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Water in the landscape KGA171 The Global Geography of Change Presented by Associate Professor Elaine Stratford Semester 1.

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Presentation on theme: "Water in the landscape KGA171 The Global Geography of Change Presented by Associate Professor Elaine Stratford Semester 1."— Presentation transcript:

1 Water in the landscape KGA171 The Global Geography of Change Presented by Associate Professor Elaine Stratford Semester 1

2 Vulnerability L vulnerare – to wound; capable of being wounded; open to attack or damage; assailable Geographical imagination Management responses – harnessing water’s power – the environment ‘speaks back’ Unknown, Outer right wing of an altarpiece with the St Elizabeth’s Day flood, November 1421, with the broken dike at Wieldrecht

3 LOOKING FORWARD, LOOKING BACK Part 1

4 Revising Module 6 Lecture 1 1. How do Burton and Kates define the term ‘natural hazard’? 2. Name and describe six geo-hazards. 3. What happens to ground stability in conditions of permafrost melt? How would you represent that diagrammatically? 4. List and briefly describe the twelve categories of the Mercalli scale. To what does this scale refer? 5. Name and describe eight atmospheric hazards. 6. What does the Saffir-Simpson Hurricane Scale measure? How many classes does it have? 7. What are five steps when considering how to manage in situations involving hazard? 8. Individual responses to hazard may be seen as a function of at least five variables. What are they? 9. List and describe the characteristics of four main phases of hazard response. Man thinking

5 Learning Objectives Module 6 Lecture 2 Be able to: describe and explain the movement of water through the landscape in gaseous, liquid and solid forms, and comprehend the transformative effects of such movement [noting that sometimes movement is slow and sometimes involves lengthy storage] understand physical and human geographical dimensions of damming and its strategic use to manage water’s potential and actual hazard status KGA171 demonstrate knowledge of geographical concepts, earth and social systems and spatial patterns of change create and interpret basic maps, graphs and field data identify and analyse different viewpoints to contribute to debates about global development communicate in reflective and academic writing, referencing literature when needed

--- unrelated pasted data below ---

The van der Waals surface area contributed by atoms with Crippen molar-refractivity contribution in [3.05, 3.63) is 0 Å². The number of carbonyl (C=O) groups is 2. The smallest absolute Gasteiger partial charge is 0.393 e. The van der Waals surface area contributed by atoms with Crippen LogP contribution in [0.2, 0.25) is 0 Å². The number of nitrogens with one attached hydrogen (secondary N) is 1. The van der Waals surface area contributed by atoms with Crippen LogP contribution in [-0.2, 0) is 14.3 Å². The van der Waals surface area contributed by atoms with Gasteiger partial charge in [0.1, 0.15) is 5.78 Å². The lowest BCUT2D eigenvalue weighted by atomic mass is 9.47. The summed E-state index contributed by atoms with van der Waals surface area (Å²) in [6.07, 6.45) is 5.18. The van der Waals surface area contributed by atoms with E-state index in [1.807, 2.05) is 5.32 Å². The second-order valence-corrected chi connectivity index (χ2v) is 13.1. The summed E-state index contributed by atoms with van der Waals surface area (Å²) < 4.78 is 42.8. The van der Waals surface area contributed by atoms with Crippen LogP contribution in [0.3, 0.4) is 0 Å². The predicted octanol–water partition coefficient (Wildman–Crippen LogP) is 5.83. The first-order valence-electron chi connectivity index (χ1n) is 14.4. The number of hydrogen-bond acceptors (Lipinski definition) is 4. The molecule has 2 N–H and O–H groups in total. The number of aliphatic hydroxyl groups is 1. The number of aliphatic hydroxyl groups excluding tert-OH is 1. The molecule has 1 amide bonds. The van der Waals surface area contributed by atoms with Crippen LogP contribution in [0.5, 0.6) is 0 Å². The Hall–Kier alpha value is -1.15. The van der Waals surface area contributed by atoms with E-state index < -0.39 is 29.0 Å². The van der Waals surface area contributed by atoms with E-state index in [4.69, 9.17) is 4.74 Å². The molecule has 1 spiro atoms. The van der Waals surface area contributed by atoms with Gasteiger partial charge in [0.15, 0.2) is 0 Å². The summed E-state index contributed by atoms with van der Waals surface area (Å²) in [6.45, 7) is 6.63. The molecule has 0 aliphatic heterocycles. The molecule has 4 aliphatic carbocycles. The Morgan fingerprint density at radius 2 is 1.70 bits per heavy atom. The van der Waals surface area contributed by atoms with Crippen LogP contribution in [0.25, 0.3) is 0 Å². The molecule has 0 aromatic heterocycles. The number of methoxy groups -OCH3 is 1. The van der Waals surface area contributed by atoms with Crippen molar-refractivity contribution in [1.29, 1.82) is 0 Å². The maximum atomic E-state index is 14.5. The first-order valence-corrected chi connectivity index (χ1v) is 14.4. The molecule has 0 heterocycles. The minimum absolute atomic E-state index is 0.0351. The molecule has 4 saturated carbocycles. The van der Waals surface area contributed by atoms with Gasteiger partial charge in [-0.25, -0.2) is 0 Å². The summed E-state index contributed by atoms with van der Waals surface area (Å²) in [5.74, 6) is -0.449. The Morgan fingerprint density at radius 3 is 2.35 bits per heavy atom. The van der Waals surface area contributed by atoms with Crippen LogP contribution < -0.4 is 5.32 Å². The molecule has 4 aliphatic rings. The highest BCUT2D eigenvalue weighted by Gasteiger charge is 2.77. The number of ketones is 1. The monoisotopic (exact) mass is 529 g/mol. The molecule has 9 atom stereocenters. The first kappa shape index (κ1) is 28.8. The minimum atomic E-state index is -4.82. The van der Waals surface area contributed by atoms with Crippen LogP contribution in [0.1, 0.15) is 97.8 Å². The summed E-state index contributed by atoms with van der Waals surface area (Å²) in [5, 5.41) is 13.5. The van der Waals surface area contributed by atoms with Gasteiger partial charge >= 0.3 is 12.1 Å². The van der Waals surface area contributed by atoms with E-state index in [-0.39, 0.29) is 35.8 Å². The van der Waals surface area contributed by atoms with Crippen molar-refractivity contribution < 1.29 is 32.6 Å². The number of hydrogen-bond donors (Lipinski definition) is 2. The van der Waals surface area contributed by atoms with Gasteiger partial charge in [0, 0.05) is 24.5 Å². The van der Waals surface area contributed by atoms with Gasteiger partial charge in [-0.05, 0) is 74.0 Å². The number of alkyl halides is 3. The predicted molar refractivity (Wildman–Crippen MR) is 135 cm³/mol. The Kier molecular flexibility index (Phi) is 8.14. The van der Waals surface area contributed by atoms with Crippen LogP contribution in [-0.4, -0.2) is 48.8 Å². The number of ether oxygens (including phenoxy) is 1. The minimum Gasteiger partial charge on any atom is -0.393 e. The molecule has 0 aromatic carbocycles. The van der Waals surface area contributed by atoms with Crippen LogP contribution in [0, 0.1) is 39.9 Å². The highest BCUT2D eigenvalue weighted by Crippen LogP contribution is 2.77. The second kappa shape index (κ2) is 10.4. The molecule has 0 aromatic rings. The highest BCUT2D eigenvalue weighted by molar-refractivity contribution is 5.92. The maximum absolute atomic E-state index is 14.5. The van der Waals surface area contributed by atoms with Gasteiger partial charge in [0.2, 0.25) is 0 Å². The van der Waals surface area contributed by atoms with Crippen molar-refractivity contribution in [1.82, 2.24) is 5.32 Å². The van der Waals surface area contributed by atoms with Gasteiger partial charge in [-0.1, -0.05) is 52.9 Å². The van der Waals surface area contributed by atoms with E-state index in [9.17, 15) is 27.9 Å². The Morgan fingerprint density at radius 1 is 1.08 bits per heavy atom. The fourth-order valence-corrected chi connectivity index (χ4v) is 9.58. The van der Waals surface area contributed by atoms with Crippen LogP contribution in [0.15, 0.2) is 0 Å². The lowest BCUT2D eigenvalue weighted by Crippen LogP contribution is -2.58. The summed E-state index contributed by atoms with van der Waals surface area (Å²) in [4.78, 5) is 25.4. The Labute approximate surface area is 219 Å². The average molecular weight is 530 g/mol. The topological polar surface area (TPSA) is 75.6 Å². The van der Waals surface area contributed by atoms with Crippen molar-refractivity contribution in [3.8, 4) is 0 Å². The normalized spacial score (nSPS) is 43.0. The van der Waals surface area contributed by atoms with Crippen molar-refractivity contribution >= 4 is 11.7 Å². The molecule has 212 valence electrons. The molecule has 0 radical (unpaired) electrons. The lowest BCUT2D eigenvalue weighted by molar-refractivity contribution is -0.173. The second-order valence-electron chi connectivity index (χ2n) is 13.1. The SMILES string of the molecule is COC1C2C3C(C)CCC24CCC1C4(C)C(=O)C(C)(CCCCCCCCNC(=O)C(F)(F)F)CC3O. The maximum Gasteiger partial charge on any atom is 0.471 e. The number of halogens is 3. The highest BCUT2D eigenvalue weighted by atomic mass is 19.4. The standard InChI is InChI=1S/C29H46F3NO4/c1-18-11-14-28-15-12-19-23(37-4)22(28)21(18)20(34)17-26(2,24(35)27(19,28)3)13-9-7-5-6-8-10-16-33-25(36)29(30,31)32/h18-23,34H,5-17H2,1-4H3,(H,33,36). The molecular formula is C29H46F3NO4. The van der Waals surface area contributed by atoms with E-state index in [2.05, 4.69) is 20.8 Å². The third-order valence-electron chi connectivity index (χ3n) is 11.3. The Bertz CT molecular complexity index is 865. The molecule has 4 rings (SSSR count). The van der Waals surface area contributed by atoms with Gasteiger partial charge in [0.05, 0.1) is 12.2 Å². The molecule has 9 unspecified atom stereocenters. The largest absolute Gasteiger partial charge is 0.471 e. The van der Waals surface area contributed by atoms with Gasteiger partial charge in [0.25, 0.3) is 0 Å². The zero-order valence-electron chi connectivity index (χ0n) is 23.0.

6 Textbook Reading BurkeBurke, M., Jorde, K. & Buffington, J.M. (2009) in Journal of Environmental Management 90(3) S224-S236 TiltTilt, B., Braun, Y. & He, D. (2009) in Journal of Environmental Management 90(3) S249-S257 Critical reading 1. What is the author’s purpose? 2. What key questions or problems does the author raise? 3. What information, data and evidence does the author present? 4. What key concepts does the author use to organize this information, this evidence? 5. What key conclusions is the author coming to? Are those conclusions justified? 6. What are the author’s primary assumptions? 7. What viewpoints is the author writing from? 8. What are the implications of the author’s reasoning? [from Foundation for Critical Thinking]Foundation for Critical Thinking Man reading a book

7 WATER IN THE LANDSCAPE Part 2

8 Revisiting the hydrologic cycle

9 Phases of water Gaseous Liquid Solid Sources of water Connate Juvenile Meteoric

10 Solid water etches landscapes

11 Ice landscapes may render human landscapes vulnerable Langmoche flash-flood

12 A climate of change

13 Liquid water etches the landscape, forms soils

14 Water is unevenly distributed – and reliance on groundwater may be unwise

15 There are many deliberate and inadvertent human influences on hydrological processes

16 Dammed if you do …

17 The costs and benefits of dams Large dams Some implications for geomorphological processes Some social benefits Some social dis- benefits

18 CASE STUDY – THE MEKONG Part 3

19 Asian rivers

20 Existing and planned dams on the Mekong

21 The Mekong continued Fresh silt deposited along river banks each wet season Agriculture highly focused on fertile fresh silt as wet season floods decline

22 The Mekong in Cambodia

23 Natural process – social and cultural space

24 Tonle Sap

25 Vietnam: life on the lower Mekong delta Seasonal flooding is the natural process that has built-up the delta sediments

26 Future tense?

27 Last words Milton Osborne, The Asia Pacific Journal


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